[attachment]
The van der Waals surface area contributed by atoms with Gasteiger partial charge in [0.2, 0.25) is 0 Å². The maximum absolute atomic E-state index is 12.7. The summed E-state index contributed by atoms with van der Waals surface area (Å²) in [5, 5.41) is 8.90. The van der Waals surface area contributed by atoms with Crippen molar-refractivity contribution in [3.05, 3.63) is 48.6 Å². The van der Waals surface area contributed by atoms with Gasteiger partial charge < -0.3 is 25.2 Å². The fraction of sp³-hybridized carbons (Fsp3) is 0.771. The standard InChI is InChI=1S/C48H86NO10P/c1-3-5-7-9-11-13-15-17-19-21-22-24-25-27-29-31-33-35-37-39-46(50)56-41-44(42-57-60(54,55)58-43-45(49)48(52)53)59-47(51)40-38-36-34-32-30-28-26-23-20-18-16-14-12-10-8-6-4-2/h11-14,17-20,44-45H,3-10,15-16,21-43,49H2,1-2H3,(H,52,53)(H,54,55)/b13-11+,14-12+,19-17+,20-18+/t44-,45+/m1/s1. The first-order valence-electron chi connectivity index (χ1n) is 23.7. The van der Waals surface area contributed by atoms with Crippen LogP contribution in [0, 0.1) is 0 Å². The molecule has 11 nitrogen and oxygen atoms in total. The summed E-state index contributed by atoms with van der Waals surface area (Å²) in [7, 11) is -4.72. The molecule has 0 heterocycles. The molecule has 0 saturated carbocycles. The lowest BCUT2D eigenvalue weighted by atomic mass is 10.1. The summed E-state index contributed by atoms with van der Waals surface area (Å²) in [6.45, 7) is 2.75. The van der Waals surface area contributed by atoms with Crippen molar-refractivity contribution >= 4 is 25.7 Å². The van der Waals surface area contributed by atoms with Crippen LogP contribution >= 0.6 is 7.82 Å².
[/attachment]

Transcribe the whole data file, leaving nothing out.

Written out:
The van der Waals surface area contributed by atoms with Gasteiger partial charge in [0.2, 0.25) is 0 Å². The maximum absolute atomic E-state index is 12.7. The summed E-state index contributed by atoms with van der Waals surface area (Å²) in [5, 5.41) is 8.90. The van der Waals surface area contributed by atoms with Crippen molar-refractivity contribution in [3.05, 3.63) is 48.6 Å². The van der Waals surface area contributed by atoms with Gasteiger partial charge < -0.3 is 25.2 Å². The fraction of sp³-hybridized carbons (Fsp3) is 0.771. The standard InChI is InChI=1S/C48H86NO10P/c1-3-5-7-9-11-13-15-17-19-21-22-24-25-27-29-31-33-35-37-39-46(50)56-41-44(42-57-60(54,55)58-43-45(49)48(52)53)59-47(51)40-38-36-34-32-30-28-26-23-20-18-16-14-12-10-8-6-4-2/h11-14,17-20,44-45H,3-10,15-16,21-43,49H2,1-2H3,(H,52,53)(H,54,55)/b13-11+,14-12+,19-17+,20-18+/t44-,45+/m1/s1. The first-order valence-electron chi connectivity index (χ1n) is 23.7. The van der Waals surface area contributed by atoms with Crippen LogP contribution in [0, 0.1) is 0 Å². The molecule has 11 nitrogen and oxygen atoms in total. The summed E-state index contributed by atoms with van der Waals surface area (Å²) in [7, 11) is -4.72. The molecule has 0 heterocycles. The molecule has 0 saturated carbocycles. The lowest BCUT2D eigenvalue weighted by atomic mass is 10.1. The summed E-state index contributed by atoms with van der Waals surface area (Å²) in [6.45, 7) is 2.75. The van der Waals surface area contributed by atoms with Crippen molar-refractivity contribution >= 4 is 25.7 Å². The van der Waals surface area contributed by atoms with Crippen LogP contribution >= 0.6 is 7.82 Å².